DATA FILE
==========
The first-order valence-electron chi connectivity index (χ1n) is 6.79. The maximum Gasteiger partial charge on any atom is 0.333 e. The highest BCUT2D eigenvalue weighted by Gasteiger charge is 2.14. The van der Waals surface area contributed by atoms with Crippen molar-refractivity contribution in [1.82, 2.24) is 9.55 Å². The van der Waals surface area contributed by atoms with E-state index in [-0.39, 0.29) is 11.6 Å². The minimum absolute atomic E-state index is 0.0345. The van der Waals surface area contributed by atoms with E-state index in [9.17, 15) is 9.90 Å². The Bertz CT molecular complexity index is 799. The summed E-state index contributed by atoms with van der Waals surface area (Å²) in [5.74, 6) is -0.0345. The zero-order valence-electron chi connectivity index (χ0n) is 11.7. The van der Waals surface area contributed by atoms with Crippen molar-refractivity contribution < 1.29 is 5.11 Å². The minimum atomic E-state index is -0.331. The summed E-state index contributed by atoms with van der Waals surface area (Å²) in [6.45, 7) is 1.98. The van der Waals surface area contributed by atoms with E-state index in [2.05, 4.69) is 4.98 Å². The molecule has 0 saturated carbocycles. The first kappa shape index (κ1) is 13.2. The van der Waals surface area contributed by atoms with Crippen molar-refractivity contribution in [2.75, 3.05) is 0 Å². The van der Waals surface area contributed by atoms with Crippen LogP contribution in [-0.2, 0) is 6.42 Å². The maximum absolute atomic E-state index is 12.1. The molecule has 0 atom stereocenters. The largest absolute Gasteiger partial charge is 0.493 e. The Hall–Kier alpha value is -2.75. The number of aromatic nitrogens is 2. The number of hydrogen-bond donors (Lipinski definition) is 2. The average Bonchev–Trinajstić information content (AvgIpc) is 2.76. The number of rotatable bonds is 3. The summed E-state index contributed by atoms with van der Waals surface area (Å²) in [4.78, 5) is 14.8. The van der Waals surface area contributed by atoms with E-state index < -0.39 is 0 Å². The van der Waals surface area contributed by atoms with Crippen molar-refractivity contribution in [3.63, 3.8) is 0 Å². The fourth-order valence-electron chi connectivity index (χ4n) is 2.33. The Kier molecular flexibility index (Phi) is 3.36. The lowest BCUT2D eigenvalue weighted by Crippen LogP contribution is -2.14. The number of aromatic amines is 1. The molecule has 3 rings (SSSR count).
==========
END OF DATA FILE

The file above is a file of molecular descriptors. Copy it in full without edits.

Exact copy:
The first-order valence-electron chi connectivity index (χ1n) is 6.79. The maximum Gasteiger partial charge on any atom is 0.333 e. The highest BCUT2D eigenvalue weighted by Gasteiger charge is 2.14. The van der Waals surface area contributed by atoms with Crippen molar-refractivity contribution in [1.82, 2.24) is 9.55 Å². The van der Waals surface area contributed by atoms with E-state index in [-0.39, 0.29) is 11.6 Å². The minimum absolute atomic E-state index is 0.0345. The van der Waals surface area contributed by atoms with E-state index in [9.17, 15) is 9.90 Å². The Bertz CT molecular complexity index is 799. The summed E-state index contributed by atoms with van der Waals surface area (Å²) in [5.74, 6) is -0.0345. The zero-order valence-electron chi connectivity index (χ0n) is 11.7. The van der Waals surface area contributed by atoms with Crippen molar-refractivity contribution < 1.29 is 5.11 Å². The minimum atomic E-state index is -0.331. The summed E-state index contributed by atoms with van der Waals surface area (Å²) in [6.45, 7) is 1.98. The van der Waals surface area contributed by atoms with E-state index in [2.05, 4.69) is 4.98 Å². The molecule has 0 saturated carbocycles. The first kappa shape index (κ1) is 13.2. The van der Waals surface area contributed by atoms with Crippen molar-refractivity contribution in [2.75, 3.05) is 0 Å². The van der Waals surface area contributed by atoms with Crippen LogP contribution in [-0.2, 0) is 6.42 Å². The maximum absolute atomic E-state index is 12.1. The molecule has 0 atom stereocenters. The largest absolute Gasteiger partial charge is 0.493 e. The Hall–Kier alpha value is -2.75. The number of aromatic nitrogens is 2. The number of hydrogen-bond donors (Lipinski definition) is 2. The average Bonchev–Trinajstić information content (AvgIpc) is 2.76. The number of rotatable bonds is 3. The summed E-state index contributed by atoms with van der Waals surface area (Å²) in [4.78, 5) is 14.8. The van der Waals surface area contributed by atoms with E-state index < -0.39 is 0 Å². The van der Waals surface area contributed by atoms with Crippen molar-refractivity contribution in [3.63, 3.8) is 0 Å². The fourth-order valence-electron chi connectivity index (χ4n) is 2.33. The Kier molecular flexibility index (Phi) is 3.36. The lowest BCUT2D eigenvalue weighted by Crippen LogP contribution is -2.14. The number of aromatic amines is 1. The molecule has 3 rings (SSSR count).